Blog and photos by Jim White, Senior Fellow for Land and Biodiversity
The year was 2004: the Boston Red Sox won their first World Series since 1918; a young nerd named Mark Zuckerberg launched a social media site called Facebook; and in late May another not-so-young nerd (me) was wandering around southern Newark, Delaware listening to an amazing cacophony of strange sounds emanating from every tree above me. The sounds were the mating calls of the 17- year cicada.
Photo: Having fun with exuvia and son James, 2004.
Fast-forward to 2021: the Red Sox are in first place in the American League East; Facebook is more than still around; and the 17-year cicadas are emerging again.
After living underground for 17 years and feeding on the sap flowing in tree roots, the immature insects (nymphs) are tunnelling their way to the surface where they will emerge and crawl up nearby trees.
On trunks, branches, and leaves the nymphs will shed their exoskeleton (leaving it attached to the tree) and become winged adults. If you are like me, watching this act may conjure up images of aliens in sci-fi movies. At first, they are teneral and will be pale yellow with red eyes, and soft. But soon after their exoskeleton will begin to harden and turn black. They will remain silently in the trees for several days waiting for the hardening process to finish.
When the exoskeleton is completely hardened, the male begins calling, emitting a loud buzzing sound that is produced by vibrating drum-like membranes, called tymbals, located on the sides of the abdomen. Males tend to call in unison – thus creating a loud chorus. Females are attracted to the calling males waiting in the branches. After mating, a female will excavate a Y-shaped hole in a living tree branch with her ovipositor and deposit up to 20 eggs in each “nest” hole. She may lay as many as 600 eggs during her short adult life. Eggs hatch into tiny first-instar nymphs in six to ten weeks and drop to the ground, quickly burrowing down to locate a suitable rootlet on which to feed. This begins a new 17-year cycle of these amazing insects. (The adult insects, though they do feed, don’t live long after reproducing.)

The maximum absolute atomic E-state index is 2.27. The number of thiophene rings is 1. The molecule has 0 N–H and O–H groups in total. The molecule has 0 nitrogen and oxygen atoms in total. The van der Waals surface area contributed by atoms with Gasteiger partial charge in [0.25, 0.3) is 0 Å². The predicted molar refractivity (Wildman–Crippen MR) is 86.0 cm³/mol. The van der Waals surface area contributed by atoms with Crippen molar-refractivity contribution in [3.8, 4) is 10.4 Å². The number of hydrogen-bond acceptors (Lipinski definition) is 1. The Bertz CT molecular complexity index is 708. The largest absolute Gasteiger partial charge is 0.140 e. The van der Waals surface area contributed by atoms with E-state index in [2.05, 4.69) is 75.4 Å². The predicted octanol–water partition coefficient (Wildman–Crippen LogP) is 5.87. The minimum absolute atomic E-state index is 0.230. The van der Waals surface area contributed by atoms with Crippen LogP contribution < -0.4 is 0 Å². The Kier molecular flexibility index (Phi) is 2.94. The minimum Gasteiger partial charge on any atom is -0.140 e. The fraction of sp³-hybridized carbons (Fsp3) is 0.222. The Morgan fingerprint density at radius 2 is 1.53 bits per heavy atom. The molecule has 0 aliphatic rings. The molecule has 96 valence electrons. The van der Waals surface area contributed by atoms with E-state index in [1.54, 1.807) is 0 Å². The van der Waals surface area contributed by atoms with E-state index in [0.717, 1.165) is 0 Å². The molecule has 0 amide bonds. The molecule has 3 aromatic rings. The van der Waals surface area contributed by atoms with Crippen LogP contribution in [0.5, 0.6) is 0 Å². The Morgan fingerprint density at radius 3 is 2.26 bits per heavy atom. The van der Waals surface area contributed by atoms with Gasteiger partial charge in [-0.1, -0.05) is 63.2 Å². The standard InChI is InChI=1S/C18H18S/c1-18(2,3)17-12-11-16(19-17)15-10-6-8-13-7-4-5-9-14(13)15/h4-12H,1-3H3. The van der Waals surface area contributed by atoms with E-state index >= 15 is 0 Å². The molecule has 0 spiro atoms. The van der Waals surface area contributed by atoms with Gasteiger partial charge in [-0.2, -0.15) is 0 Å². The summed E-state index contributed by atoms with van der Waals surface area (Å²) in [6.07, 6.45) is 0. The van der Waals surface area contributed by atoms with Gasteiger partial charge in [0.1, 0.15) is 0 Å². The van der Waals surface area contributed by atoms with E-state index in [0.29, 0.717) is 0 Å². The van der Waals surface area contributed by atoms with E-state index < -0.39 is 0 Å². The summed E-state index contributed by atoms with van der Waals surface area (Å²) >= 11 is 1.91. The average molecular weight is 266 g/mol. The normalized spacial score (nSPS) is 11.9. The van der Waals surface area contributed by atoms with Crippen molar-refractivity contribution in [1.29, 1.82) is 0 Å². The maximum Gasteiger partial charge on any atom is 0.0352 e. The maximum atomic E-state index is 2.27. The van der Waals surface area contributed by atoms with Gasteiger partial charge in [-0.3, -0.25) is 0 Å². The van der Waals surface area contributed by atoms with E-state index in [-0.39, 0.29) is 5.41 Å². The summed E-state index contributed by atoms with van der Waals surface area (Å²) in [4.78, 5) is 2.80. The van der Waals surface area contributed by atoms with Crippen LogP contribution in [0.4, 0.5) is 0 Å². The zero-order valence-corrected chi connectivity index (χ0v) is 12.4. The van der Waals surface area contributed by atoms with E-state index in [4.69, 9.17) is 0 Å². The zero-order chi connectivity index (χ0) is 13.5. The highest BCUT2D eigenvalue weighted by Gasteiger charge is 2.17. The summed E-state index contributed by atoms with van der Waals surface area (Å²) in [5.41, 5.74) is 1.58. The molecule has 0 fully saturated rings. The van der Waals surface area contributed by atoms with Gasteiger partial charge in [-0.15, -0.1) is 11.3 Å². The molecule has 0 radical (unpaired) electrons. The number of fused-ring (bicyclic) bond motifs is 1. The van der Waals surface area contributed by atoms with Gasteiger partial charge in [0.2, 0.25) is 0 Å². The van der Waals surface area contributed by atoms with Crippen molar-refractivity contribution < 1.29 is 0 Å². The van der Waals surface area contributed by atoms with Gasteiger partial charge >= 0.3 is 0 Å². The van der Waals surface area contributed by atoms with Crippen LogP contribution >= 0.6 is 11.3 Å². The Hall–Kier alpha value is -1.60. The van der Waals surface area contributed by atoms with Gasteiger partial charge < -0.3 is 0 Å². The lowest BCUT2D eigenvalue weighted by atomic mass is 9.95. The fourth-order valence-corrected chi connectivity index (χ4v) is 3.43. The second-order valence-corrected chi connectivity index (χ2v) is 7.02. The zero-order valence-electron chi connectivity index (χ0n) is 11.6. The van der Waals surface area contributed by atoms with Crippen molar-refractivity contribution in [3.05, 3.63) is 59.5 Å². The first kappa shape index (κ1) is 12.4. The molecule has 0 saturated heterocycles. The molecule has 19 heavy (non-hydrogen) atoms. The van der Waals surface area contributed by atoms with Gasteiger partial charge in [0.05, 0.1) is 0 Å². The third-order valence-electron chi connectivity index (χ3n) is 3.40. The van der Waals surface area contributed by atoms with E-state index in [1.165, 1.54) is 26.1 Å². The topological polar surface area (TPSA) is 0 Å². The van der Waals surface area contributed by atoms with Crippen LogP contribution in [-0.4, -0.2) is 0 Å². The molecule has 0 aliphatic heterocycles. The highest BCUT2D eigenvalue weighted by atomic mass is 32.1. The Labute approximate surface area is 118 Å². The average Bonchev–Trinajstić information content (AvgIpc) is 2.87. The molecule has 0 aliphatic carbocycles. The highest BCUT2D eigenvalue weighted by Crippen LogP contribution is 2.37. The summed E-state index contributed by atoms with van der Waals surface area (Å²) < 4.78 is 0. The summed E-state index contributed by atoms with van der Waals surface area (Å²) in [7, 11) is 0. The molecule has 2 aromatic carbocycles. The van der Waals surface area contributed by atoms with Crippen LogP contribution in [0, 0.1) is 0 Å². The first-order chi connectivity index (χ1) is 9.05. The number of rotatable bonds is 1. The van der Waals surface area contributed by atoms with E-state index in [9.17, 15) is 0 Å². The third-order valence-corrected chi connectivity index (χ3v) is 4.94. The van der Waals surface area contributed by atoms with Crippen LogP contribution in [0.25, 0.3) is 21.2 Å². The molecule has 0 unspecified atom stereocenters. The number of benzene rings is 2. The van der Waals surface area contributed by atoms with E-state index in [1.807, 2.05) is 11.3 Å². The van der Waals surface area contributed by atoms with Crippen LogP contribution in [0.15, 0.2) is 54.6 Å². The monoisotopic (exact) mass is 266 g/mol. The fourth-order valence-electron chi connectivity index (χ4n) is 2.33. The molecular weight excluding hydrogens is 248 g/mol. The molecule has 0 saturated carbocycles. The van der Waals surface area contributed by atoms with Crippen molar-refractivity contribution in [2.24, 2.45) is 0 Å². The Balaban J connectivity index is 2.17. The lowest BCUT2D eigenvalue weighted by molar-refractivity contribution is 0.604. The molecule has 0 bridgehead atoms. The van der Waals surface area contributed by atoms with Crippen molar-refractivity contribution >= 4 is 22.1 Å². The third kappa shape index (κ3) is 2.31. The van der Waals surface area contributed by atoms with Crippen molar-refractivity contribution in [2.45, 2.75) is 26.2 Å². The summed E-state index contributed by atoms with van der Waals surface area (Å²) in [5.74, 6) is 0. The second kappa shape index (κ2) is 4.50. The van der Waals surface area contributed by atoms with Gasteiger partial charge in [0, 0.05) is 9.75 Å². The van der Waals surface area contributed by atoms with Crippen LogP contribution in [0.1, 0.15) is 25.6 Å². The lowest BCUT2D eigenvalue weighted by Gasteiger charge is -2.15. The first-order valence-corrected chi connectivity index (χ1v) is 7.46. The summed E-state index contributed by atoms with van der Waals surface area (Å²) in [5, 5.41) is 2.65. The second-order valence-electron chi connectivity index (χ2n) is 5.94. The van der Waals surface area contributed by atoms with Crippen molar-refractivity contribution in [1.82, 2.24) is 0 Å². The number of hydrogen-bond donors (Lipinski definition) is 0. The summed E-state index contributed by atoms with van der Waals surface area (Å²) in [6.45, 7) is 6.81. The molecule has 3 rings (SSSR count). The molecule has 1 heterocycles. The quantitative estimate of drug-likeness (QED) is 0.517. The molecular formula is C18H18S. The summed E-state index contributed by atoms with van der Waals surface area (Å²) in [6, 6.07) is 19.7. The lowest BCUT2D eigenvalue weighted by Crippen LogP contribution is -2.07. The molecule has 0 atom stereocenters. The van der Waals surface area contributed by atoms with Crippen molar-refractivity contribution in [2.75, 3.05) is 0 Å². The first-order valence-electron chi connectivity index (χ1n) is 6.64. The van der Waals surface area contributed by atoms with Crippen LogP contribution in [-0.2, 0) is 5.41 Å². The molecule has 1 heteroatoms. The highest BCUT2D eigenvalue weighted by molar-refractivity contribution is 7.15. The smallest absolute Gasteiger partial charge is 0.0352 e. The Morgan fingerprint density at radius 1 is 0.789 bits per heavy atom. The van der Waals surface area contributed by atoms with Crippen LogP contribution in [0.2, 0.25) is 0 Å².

Interesting to me is that, although there are over 3,000 species of cicada worldwide, only seven species are periodical –that is, only seven species synchronize their emergence after spending many years underground (13 or 17 years, depending on the species). All other cicadas, like our annual “Dog Day” Cicada spend four or less years under ground and emergences take place every year.
In our area there are three species of 17-year cicadas that are emerging this Spring: Magicicada septendecim, Magicicada cassini and Magicicada septendecula. Although similar in appearance, the three species have different-sounding calls. Scientists have called the group that is emerging this year Brood X (ten) or the Great Eastern Group. Brood X is one of 15 broods of periodical cicadas and has the largest range of all the broods and is probably the most witnessed by humans.
It is astonishing how many cicadas emerge in some areas. Tree trunks, shrubs even screen porches can be covered with emerging cicadas. Recorded densities of emerging Brood X have been estimated at 1.5 million per acre. Although many animals feed on the cicadas as they emerge, the synchronization of emergence produces so many individuals at one time that the predators are overwhelmed and are just unable to eat all of them. Thus, many individuals are able to evade being eaten and can reproduce.
The time is here to witness this incredible natural spectacle. If the Brood X emergences in 1987 and 2004 are any indication, forested areas in southern Newark, Delaware will be the best locations to see and hear the cicadas. The Elkton area of Maryland should also experience a large emergence. There may be sightings in other locations, too, so listen closely when outside. (Most likely Kent and Sussex County and much of New Castle County, Delaware will not witness Brood X.). I believe that the best places to observe the sights and sounds of thousands of cicadas should be Iron Hill County Park and forested and residential areas with large trees in Glasgow and Chestnut Hill just south of Newark. The optimal time for viewing is on warm days from mid-morning to mid-afternoon. This incredible natural phenomenon should continue only until the middle of June. After that you will have to wait until 2038 to witness the Brood X emergence again.